The NYCLU conducted an exhaustive inquiry into the policies of each police department. Through our interaction, we have found that the Irondequoit Police Department:
- Did not have a robust policy related to bias-based policing or racial profiling. Instead, the Department had a single paragraph in a broader policy on “Professional Conduct and Responsibilities” prohibiting officers from expressing “any prejudice concerning race, religion, politics, national origin, lifestyle, or similar personal characteristics.”
- Produced a policy and a few training materials related to interacting with people with disabilities, but these materials provided little useful guidance on recognizing and responding to specific mental health concerns outside the context of making “mental hygiene arrests.”
- Produced some basic training materials on communication de-escalation, but only in the context of interactions with people in emotional distress. De-escalation could be better integrated into the department’s use of force policies. These policies discuss various levels of force but could better emphasize the need to use the minimum amount of force necessary only after attempting to de-escalate the encounter.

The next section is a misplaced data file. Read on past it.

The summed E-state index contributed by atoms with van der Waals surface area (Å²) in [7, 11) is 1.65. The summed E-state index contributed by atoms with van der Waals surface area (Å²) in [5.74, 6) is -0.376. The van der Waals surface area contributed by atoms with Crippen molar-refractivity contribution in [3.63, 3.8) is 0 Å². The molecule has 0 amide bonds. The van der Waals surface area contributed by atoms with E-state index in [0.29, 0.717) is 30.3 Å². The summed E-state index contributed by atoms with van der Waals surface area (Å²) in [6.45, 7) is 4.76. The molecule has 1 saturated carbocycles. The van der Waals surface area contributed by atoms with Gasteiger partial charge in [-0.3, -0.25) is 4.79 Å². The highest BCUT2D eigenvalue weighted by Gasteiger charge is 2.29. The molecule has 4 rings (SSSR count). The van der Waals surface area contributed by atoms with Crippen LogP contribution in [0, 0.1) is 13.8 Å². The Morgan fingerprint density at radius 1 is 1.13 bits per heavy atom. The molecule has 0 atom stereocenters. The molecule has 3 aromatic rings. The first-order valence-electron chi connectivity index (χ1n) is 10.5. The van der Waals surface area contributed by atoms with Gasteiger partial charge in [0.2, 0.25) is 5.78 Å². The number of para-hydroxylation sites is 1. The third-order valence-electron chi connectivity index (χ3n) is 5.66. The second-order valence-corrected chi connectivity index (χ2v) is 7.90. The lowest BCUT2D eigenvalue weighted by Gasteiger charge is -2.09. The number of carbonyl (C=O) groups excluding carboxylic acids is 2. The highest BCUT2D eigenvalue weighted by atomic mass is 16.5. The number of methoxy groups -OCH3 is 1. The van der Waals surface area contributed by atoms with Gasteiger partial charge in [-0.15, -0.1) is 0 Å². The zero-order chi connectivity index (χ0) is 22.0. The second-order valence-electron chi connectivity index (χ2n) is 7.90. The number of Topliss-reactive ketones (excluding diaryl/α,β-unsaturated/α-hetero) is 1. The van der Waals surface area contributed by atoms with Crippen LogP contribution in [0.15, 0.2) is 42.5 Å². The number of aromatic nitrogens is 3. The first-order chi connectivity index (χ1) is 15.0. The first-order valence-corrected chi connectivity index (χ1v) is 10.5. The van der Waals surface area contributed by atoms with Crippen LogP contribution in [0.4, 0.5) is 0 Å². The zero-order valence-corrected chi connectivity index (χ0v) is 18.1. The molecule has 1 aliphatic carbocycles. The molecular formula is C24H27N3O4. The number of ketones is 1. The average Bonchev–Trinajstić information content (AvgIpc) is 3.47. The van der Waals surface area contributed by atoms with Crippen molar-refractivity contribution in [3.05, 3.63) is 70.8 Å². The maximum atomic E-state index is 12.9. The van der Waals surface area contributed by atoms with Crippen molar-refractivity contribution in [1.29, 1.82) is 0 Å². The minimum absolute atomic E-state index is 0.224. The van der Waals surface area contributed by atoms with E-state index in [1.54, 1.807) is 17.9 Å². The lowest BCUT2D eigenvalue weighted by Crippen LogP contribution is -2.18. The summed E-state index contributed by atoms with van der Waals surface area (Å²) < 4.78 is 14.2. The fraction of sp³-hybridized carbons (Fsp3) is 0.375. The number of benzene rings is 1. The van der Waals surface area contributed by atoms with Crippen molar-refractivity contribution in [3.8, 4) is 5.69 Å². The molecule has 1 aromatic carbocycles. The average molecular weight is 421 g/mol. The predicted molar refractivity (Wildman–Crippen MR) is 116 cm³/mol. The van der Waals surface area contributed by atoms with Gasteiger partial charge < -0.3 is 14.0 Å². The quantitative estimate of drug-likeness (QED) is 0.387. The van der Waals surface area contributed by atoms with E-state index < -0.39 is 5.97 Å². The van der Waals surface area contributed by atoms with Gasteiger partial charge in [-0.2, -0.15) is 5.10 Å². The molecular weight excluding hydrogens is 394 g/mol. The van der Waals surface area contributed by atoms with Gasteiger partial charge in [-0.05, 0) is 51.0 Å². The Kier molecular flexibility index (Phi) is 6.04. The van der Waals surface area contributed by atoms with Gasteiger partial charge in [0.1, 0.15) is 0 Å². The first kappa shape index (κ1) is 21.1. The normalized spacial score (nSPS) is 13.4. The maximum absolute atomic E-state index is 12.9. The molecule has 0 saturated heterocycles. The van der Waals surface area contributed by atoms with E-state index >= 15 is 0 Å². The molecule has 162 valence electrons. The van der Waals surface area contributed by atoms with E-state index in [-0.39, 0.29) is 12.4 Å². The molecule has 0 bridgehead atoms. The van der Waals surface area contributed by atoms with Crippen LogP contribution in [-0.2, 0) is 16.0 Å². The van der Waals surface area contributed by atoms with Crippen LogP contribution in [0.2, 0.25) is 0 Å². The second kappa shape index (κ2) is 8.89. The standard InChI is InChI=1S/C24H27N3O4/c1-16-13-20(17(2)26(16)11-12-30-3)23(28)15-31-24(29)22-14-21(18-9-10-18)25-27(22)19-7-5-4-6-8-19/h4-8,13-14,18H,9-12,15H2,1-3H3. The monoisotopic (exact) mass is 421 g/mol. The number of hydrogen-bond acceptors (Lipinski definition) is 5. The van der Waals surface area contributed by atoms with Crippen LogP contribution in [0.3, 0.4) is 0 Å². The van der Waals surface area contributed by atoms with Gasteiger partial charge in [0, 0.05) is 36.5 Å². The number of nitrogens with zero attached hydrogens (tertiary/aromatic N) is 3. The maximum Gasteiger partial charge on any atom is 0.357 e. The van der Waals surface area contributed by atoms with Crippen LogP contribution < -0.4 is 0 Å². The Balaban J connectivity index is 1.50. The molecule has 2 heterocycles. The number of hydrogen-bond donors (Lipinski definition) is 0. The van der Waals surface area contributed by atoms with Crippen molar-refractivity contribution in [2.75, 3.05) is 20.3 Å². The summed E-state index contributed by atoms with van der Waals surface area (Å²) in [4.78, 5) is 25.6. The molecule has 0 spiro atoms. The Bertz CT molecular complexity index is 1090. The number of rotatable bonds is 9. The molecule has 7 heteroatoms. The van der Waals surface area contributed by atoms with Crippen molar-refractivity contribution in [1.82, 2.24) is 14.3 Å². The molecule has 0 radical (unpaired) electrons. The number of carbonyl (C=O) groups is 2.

- Gave officers detailed information on the procedures for carrying out traffic stops, but included no real discussion of the legal standards they must follow.
Policy Spotlight: Bias-Based Policing
Unchecked police abuse of vulnerable communities, especially communities of color, are at the heart of the nationwide movement for police accountability. Biased policing erodes trust between police and communities, weakens public safety, and can lead to constant violations of people’s constitutional rights to be free from discrimination. Prohibiting officers from expressing prejudicial views is one small element of a policy on bias-based policing, but it is by no means sufficient. Police department policies need to embrace clear commitments to the prevention and elimination of bias. Departments must have policies that prohibit differential treatment by officers motivated by factors like a person’s actual or perceived race, ethnicity, color, religion, national origin, citizenship status, age, sexual orientation, gender, gender identity, disability, or housing status. And once these policies are in place, department leaders need to hold officers who engage in bias-based practices accountable.
You can learn more about the policies by clicking the cards below.
Documents received by January 2016